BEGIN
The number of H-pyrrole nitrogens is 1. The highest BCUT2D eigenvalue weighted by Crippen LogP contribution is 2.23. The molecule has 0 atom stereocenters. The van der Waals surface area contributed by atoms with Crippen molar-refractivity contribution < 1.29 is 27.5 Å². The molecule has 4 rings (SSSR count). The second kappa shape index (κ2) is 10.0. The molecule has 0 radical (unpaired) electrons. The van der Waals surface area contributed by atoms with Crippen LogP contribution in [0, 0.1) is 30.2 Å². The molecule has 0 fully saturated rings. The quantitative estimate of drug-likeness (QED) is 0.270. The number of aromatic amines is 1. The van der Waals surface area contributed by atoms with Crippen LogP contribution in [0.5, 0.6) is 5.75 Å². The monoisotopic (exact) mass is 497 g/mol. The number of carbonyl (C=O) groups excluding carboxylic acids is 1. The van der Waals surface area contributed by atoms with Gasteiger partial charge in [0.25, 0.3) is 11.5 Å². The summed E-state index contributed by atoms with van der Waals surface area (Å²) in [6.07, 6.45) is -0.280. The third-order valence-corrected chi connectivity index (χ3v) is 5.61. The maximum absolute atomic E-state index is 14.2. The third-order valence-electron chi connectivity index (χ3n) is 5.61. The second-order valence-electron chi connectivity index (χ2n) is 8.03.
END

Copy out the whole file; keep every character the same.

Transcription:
The number of H-pyrrole nitrogens is 1. The highest BCUT2D eigenvalue weighted by Crippen LogP contribution is 2.23. The molecule has 0 atom stereocenters. The van der Waals surface area contributed by atoms with Crippen molar-refractivity contribution < 1.29 is 27.5 Å². The molecule has 4 rings (SSSR count). The second kappa shape index (κ2) is 10.0. The molecule has 0 radical (unpaired) electrons. The van der Waals surface area contributed by atoms with Crippen LogP contribution in [0, 0.1) is 30.2 Å². The molecule has 0 fully saturated rings. The quantitative estimate of drug-likeness (QED) is 0.270. The number of aromatic amines is 1. The van der Waals surface area contributed by atoms with Crippen LogP contribution in [0.5, 0.6) is 5.75 Å². The monoisotopic (exact) mass is 497 g/mol. The number of carbonyl (C=O) groups excluding carboxylic acids is 1. The van der Waals surface area contributed by atoms with Gasteiger partial charge in [0.25, 0.3) is 11.5 Å². The summed E-state index contributed by atoms with van der Waals surface area (Å²) in [6.07, 6.45) is -0.280. The third-order valence-corrected chi connectivity index (χ3v) is 5.61. The maximum absolute atomic E-state index is 14.2. The third-order valence-electron chi connectivity index (χ3n) is 5.61. The second-order valence-electron chi connectivity index (χ2n) is 8.03.